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Bob Dylan

NEWS
July 16, 2012 | By Randy Lewis and Los Angeles Times
On July 25, 1965, Bob Dylan stepped onstage at the Newport Folk Festival, plugged in an electric guitar, and changed the course of pop music history. The performance caused a furious reaction. The crowd booed loudly, and folk icon Pete Seeger tried to stop the show. Dylan and his band retreated after three songs, coming back to play an acoustic set. Still, Dylan's provocative move has long been pointed to as a key moment when electric rock music eclipsed folk as the sound of the '60s generation.
NEWS
November 24, 2014 | By Dan DeLuca, Inquirer Music Critic
A mysterious man in a white suit and boater hat walked onto the dimly lit stage of the Academy of Music just past 8 on Friday evening, whispering secrets into the microphone as a nimble, five-piece band played behind him. "All the truth in the world adds up to one big lie," he sang, confiding that he's been "trying to get as far away from myself as I possibly can. " For all his apparent existential discomfort, however - the opening number was...
NEWS
January 11, 2016
Tom Wilk is a former Inquirer copy editor who has a collection of Crawdaddy magazines in his basement Like many Swarthmore College students entering the school in September 1965, Paul Williams was a fan of the Beatles, the Rolling Stones, and Bob Dylan. Unlike his contemporaries half a century ago, the 17-year-old freshman took his passion for the music one step further. From his dormitory room at Swarthmore, the Boston native began publishing Crawdaddy! magazine. Named after the club in London where the Stones performed, Crawdaddy!
ENTERTAINMENT
December 17, 2014 | Chuck Darrow, Daily News Staff Writer darrowc@phillynews.com, 215-313-3134
WHEN FRANK SINATRA JR. made his introductory remarks at Friday night's Parx Casino bash honoring local radio titan Sid Mark 's 58th year spinning Ol' Blue Eyes' records, he obviously noted the day was an important one, as it would have been his father's 99th birthday. But Dec. 12 was doubly significant: He revealed that it had been two years to the day since he was diagnosed with Stage 4A throat cancer (the "A" meant it had metastasized). Sinatra, 71 next month, spent about a year undergoing grueling radiation and chemotherapy, and eating through a tube inserted in his stomach.
NEWS
April 12, 2013 | By Tirdad Derakhshani, Inquirer Staff Writer
Angelina Jolie stood up to world leaders Thursday in an address to the G8 foreign ministers meeting in London. She identified wartime rape as one of the most intractable - and ignored - travesties in world affairs. "Hundreds of thousands of women and children have been sexually assaulted in the wars of our generation," Jolie said. "I have heard survivors of rape from Bosnia to [the Congo] say that the world simply does not care about them. " Added Jolie, "But wartime rape is not inevitable.
ENTERTAINMENT
October 29, 1994 | By Dan DeLuca, INQUIRER STAFF WRITER
It was a sight to behold. Toward the end of Bob Dylan's concert at the Tower Theater on Thursday night, the famously misanthropic bard allowed his flock to approach the altar. With the venue's officious security force powerless to stop them, many in the reserved-seat crowd of rowdy graybeards, grungy teens and twentysomethings rushed to fill the aisles. After a storming "Maggie's Farm" that raged like a nor'easter (and included that rarest of Dylan moments: a brief, cryptic smile)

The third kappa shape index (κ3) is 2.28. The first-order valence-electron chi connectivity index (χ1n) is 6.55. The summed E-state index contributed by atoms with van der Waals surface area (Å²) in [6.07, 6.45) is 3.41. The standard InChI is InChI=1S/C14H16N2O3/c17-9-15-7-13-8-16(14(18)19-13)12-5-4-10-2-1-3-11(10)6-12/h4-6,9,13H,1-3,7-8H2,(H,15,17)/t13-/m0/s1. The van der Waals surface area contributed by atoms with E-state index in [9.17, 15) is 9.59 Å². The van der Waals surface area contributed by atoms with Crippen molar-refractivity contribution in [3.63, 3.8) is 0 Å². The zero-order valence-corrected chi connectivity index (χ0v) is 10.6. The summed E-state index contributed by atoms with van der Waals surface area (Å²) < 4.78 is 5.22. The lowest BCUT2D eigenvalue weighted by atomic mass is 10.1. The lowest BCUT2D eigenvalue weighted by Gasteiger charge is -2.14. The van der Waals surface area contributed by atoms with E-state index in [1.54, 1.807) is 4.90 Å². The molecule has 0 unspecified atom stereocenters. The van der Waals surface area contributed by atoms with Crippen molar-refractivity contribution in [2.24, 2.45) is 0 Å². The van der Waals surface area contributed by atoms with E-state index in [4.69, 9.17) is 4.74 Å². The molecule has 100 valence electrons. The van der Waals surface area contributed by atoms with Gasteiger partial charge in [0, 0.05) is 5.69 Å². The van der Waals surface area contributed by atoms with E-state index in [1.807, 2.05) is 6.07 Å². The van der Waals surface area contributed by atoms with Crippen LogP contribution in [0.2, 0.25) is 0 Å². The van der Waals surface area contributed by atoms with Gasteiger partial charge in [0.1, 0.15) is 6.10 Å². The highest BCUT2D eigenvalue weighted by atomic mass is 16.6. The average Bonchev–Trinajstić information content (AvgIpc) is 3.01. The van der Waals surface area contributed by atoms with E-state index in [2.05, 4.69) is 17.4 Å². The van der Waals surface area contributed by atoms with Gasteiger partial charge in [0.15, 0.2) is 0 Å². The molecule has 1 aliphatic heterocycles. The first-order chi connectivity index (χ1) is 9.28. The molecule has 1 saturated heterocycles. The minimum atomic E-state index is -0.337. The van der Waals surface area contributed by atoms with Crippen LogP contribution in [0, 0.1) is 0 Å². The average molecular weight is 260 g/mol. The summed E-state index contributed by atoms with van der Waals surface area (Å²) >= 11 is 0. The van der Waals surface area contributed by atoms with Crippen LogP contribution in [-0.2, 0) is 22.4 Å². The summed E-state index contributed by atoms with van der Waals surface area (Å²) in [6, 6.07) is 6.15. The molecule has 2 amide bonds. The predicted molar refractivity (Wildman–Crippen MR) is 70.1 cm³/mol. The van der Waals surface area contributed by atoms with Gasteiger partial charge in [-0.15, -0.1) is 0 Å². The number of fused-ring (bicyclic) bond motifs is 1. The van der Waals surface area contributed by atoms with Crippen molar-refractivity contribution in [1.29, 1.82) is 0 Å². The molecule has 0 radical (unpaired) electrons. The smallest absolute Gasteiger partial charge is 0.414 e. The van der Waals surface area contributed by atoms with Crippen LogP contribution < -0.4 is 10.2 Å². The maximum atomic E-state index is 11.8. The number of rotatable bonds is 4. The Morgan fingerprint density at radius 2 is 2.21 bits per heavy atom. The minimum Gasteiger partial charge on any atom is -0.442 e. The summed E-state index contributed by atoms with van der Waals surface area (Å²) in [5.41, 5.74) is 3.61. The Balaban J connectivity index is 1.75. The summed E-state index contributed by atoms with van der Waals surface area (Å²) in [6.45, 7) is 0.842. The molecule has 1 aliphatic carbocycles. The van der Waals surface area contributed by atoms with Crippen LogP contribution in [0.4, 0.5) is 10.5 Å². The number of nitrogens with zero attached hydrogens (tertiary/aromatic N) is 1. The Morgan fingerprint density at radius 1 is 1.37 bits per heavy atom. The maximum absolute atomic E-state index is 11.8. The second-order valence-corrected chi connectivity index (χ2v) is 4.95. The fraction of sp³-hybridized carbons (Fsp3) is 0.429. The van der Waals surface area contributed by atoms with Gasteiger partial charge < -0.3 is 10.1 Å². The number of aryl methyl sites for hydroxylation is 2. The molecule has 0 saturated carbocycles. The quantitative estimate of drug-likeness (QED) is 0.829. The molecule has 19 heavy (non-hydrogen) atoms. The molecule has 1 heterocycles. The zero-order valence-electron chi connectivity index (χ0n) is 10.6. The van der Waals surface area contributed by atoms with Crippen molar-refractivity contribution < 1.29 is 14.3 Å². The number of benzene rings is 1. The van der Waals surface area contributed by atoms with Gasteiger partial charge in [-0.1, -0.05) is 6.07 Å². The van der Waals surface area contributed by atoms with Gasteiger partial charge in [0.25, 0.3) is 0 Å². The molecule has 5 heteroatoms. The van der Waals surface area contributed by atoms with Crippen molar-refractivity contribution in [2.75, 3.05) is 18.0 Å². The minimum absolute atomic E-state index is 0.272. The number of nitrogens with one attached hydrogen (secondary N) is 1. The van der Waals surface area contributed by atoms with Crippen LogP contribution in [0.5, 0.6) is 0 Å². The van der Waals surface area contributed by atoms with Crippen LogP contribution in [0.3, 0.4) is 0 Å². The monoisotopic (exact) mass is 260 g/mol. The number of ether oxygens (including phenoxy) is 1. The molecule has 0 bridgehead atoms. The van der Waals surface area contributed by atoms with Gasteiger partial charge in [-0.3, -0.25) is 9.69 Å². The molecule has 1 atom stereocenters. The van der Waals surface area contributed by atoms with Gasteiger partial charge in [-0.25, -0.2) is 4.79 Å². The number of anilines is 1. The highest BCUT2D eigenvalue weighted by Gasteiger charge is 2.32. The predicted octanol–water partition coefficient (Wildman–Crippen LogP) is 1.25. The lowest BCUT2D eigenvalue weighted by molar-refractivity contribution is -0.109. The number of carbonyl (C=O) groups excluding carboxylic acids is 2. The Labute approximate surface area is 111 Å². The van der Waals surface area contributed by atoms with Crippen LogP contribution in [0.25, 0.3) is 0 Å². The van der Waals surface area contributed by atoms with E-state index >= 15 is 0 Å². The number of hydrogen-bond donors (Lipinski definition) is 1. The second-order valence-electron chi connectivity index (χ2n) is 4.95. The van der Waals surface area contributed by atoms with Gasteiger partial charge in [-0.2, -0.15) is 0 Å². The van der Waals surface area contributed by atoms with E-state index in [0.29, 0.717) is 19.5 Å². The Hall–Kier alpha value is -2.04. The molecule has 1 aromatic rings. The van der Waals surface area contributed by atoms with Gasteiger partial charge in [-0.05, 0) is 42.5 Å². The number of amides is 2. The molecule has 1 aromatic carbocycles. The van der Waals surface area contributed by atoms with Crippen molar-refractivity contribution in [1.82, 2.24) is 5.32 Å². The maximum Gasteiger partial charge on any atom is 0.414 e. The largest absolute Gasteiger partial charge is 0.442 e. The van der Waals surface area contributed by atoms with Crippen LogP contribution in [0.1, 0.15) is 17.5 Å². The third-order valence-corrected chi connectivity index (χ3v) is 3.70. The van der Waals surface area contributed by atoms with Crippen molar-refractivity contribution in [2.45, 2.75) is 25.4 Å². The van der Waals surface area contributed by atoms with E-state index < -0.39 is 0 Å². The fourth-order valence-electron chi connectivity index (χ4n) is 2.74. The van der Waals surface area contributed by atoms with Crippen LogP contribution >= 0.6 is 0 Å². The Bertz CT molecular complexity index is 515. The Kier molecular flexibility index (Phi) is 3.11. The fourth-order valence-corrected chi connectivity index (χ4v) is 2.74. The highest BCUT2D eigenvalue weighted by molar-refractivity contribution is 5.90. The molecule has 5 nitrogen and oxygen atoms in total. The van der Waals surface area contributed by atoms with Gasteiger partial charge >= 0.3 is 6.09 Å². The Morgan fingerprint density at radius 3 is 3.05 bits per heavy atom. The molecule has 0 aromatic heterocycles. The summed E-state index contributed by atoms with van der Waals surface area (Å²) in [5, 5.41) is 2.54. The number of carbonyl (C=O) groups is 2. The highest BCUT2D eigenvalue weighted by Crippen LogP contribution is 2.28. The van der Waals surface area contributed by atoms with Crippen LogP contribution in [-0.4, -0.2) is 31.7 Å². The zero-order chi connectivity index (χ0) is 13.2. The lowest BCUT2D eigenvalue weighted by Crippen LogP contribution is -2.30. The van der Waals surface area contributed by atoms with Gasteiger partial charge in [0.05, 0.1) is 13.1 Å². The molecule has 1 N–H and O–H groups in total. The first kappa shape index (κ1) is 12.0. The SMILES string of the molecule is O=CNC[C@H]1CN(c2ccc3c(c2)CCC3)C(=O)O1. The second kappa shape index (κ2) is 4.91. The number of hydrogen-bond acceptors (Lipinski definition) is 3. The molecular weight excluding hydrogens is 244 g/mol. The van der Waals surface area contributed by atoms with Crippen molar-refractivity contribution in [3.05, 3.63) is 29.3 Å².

NEWS
November 21, 2014 | BY JONATHAN TAKIFF, Daily News Staff Writer takiffj@phillynews.com, 215-854-5960
CHRONICLING the recording of new music using long-lost lyrics by Bob Dylan, tonight's Showtime special "Lost Songs: The Basement Tapes Continued" will have its biggest appeal to the boomer-era fans taking in Mr. D's shows at the Academy of Music this weekend. But the target demo could be lowered by the far more "current" artists who took on this time-warping collaborative mission - Marcus Mumford (Mumford and Sons), Jim James (My Morning Jacket), Rhiannon Giddens (Carolina Chocolate Drops)
ENTERTAINMENT
July 31, 2013 | By A.D. Amorosi, For The Inquirer
The freewheelin' Bob Dylan is always good for a surprise on stage. The songwriting sage, now 72, has perplexed concertgoers by garbling his treasured lyrics and murkily arranging his hits into unrecognizable entities for better and worse. His never-ending tour, too, has had its share of left turns, like its summer of concerts at baseball fields. This season, Dylan's touring twist came by inviting his spiritual indie-rocking children, Wilco and My Morning Jacket, to his Americanarama Festival, which made a much-anticipated stop Sunday at Camden's Susquehanna Center.
ENTERTAINMENT
October 10, 2015 | By Nick Cristiano, Inquirer Staff Writer
Kinky Friedman was home at his ranch in Medina, Texas, grappling with the logistics of his forthcoming tour while facing a deadline for a proposal for his next book. "I wish I didn't suffer the curse of being multitalented," says the irrepressible musician, mystery-novel writer, and former Texas gubernatorial candidate, who also runs an animal shelter. The tour itself seems to be a grueling affair for a 70-year-old - a month-plus of one-nighters with the few days off reserved for travel.
ENTERTAINMENT
August 27, 2006 | By Dan DeLuca INQUIRER MUSIC CRITIC
Bob Dylan is a doomsayer, spreading the word that trouble is on the way. He's a crusty romantic "studying the art of love," still hopeful, at 65, that "it'll fit me like a glove. " And he's a devilishly cheery troubadour with a Snidely Whiplash mustache who playfully couples "I got the pork chop, she got the pie" with "She ain't no angel, and neither am I. " Modern Times (Columbia . ?), Dylan's 44th album and his first in five years, contains multitudes. No surprise there.
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